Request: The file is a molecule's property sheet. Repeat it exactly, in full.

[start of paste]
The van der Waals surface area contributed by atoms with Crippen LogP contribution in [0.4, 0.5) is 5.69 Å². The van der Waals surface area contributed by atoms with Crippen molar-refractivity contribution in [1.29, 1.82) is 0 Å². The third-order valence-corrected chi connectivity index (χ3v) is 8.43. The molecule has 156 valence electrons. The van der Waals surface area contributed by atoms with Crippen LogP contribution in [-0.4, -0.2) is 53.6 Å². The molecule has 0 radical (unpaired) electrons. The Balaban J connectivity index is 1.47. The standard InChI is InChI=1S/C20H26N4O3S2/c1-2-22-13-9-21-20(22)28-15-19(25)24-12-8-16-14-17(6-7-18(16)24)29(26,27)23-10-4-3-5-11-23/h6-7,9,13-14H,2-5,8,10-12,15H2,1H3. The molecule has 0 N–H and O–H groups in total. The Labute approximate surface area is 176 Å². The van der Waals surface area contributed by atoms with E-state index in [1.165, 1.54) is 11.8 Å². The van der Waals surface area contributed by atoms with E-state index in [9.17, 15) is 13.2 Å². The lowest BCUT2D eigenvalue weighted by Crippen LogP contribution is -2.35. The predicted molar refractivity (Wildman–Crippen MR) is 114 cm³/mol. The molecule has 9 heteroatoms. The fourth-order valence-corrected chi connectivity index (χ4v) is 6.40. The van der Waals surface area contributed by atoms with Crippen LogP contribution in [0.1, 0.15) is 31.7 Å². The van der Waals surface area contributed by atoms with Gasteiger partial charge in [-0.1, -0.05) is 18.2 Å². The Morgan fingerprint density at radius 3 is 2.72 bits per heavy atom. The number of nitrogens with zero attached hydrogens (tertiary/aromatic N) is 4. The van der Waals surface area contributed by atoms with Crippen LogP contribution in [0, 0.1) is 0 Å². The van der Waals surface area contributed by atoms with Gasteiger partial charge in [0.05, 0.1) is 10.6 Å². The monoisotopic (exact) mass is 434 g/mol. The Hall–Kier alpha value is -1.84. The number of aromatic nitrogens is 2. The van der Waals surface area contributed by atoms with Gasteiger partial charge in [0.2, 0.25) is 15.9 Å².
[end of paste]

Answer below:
The van der Waals surface area contributed by atoms with Crippen LogP contribution in [0.4, 0.5) is 5.69 Å². The van der Waals surface area contributed by atoms with Crippen molar-refractivity contribution in [1.29, 1.82) is 0 Å². The third-order valence-corrected chi connectivity index (χ3v) is 8.43. The molecule has 156 valence electrons. The van der Waals surface area contributed by atoms with Crippen LogP contribution in [-0.4, -0.2) is 53.6 Å². The molecule has 0 radical (unpaired) electrons. The Balaban J connectivity index is 1.47. The standard InChI is InChI=1S/C20H26N4O3S2/c1-2-22-13-9-21-20(22)28-15-19(25)24-12-8-16-14-17(6-7-18(16)24)29(26,27)23-10-4-3-5-11-23/h6-7,9,13-14H,2-5,8,10-12,15H2,1H3. The molecule has 0 N–H and O–H groups in total. The Labute approximate surface area is 176 Å². The van der Waals surface area contributed by atoms with E-state index in [1.165, 1.54) is 11.8 Å². The van der Waals surface area contributed by atoms with E-state index in [9.17, 15) is 13.2 Å². The lowest BCUT2D eigenvalue weighted by Crippen LogP contribution is -2.35. The predicted molar refractivity (Wildman–Crippen MR) is 114 cm³/mol. The molecule has 9 heteroatoms. The fourth-order valence-corrected chi connectivity index (χ4v) is 6.40. The van der Waals surface area contributed by atoms with Crippen LogP contribution in [0.1, 0.15) is 31.7 Å². The van der Waals surface area contributed by atoms with Gasteiger partial charge in [-0.1, -0.05) is 18.2 Å². The Morgan fingerprint density at radius 3 is 2.72 bits per heavy atom. The number of nitrogens with zero attached hydrogens (tertiary/aromatic N) is 4. The van der Waals surface area contributed by atoms with Crippen LogP contribution in [0, 0.1) is 0 Å². The van der Waals surface area contributed by atoms with Gasteiger partial charge in [0.05, 0.1) is 10.6 Å². The monoisotopic (exact) mass is 434 g/mol. The Hall–Kier alpha value is -1.84. The number of aromatic nitrogens is 2. The van der Waals surface area contributed by atoms with Gasteiger partial charge in [0.2, 0.25) is 15.9 Å².